No, not a typo. A brilliant idea that I need to file under “WHYDIDNTITHINKOFTHAT”. I have a lot of things filed there.
Harry loves all things water, and oceans and pools top the list. Ever since he was a baby I have put him in a rashguard shirt along with swim trunks for various reasons, sun protection (on yes, my vitamin d deficient child) and to keep him from being cold in the water as he had very little body fat for a long time. Feel free to point out that is ridiculous. I know.
At any rate, it seems I’ve created a problem. My mom took him to her pool, but when she reached in his bag for his swim things, she had forgotten the shirt at home. No biggie, right? HAHAHAHAHA…I am sure many of you reading along know where he headed. Meltdown city.
My Mom caught on, and gave him his t-shirt along with his swim trunks, thinking he could swim in that. Which led to-what’s worse than a meltdown? A category five meltdown? He then took off his swim trunks because obviously my Mother was insane—his t-shirt goes with his regular shorts.
He didn’t recover and wouldn’t swim that day. She had to call me to come intervene and all I could hear was him screaming in the background. I arrived and saw it with my own eyes. I had created a big problem.
I began testing over the next week, and found a very rigid behavior I hadn’t known existed. I tried to explain to him that not having a shirt while swimming was OK (laugh with me people, you know how effective this was, right?). I tried to distract him, thinking if he got in the water without it, we’d get over it. No dice. So what to do? What would you do?
I mentioned it to the executive director of Harry’s school in passing and without skipping a beat she said “cut the shirt”. Um, what? Cut the shirt, a little bit at a time. Start with the arms one day and make it a muscle shirt. Then cut the bottom of it into a belly shirt the next time. Keep cutting over time till there’s just a neck hole. Then cut that. Simply.Brilliant. Good thing we have a ton of rash guards.
I resisted ABA for a long time. At first, he was too young. Then I was scared it was too robotic. And Harry was going to be better by now and we wouldn’t need it. But we needed a way for Harry to communicate and the ABA/VBA school we interviewed seemed like the perfect fit. Individualized 1:1 therapy. It worked. In a year he’s gone from 2 signs that he used very inconsistently to 50 that he uses in combination. But it didn’t happen overnight.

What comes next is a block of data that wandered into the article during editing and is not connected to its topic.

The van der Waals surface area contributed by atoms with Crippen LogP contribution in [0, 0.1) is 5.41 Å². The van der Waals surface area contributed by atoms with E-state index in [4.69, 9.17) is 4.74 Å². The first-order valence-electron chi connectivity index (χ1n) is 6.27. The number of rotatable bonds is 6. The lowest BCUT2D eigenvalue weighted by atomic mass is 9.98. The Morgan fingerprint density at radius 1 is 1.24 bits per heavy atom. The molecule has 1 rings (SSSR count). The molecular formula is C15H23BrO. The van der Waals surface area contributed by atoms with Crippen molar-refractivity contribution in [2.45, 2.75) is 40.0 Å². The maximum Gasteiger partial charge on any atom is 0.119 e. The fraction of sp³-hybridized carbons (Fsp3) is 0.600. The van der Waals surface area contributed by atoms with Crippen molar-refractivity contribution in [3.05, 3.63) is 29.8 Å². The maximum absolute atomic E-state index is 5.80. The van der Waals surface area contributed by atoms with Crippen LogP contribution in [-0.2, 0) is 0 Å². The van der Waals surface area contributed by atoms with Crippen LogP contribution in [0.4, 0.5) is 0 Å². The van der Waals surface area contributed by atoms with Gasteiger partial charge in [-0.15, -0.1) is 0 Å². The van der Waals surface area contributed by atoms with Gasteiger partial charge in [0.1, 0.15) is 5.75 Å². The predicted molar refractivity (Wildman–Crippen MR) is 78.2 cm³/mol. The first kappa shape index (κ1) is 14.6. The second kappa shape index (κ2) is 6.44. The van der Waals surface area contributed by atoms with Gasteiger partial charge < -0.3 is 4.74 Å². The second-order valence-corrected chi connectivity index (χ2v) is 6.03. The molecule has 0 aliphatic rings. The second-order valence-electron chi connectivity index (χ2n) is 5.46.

And I guess that’s the thing. Harry has one particular type of straw cup he will drink from, and would just as soon not drink if it’s not from there. I can’t let him get dehydrated, so we have tons of those cups-at home, at school, and at my parent’s house. He loves apples, but won’t touch a granny smith because it’s green, not red. Sweet potato chips are a favorite, but not if they’re crinkle cut. We gloss over all of this and accommodate, always. But we’re not helping him.
So I’ve decided that beginning now I am going to start looking at things differently. I can’t just hand him a water bottle and expect him to drink from it, but I could cut the straws on his cup down, little by little until they’re not usable and we need to take off the lid to drink when he’s thirsty. Not because I’m being mean, but because what’s acceptable now won’t be at 20, and I need to begin with the end in mind.
We’ve given ourselves, and Harry, a pass on a lot of things for a long time, but he’s getting older now and we are not doing him any favors by babying him. We’re going to tackle one thing at a time and work on it, always with “cut the shirt” in mind. I hope to have good news to report next month.
I am sure there are a lot of you out there who have been where we are right now. What behaviors did you change (Your own? Your child’s?). What’s your success story?
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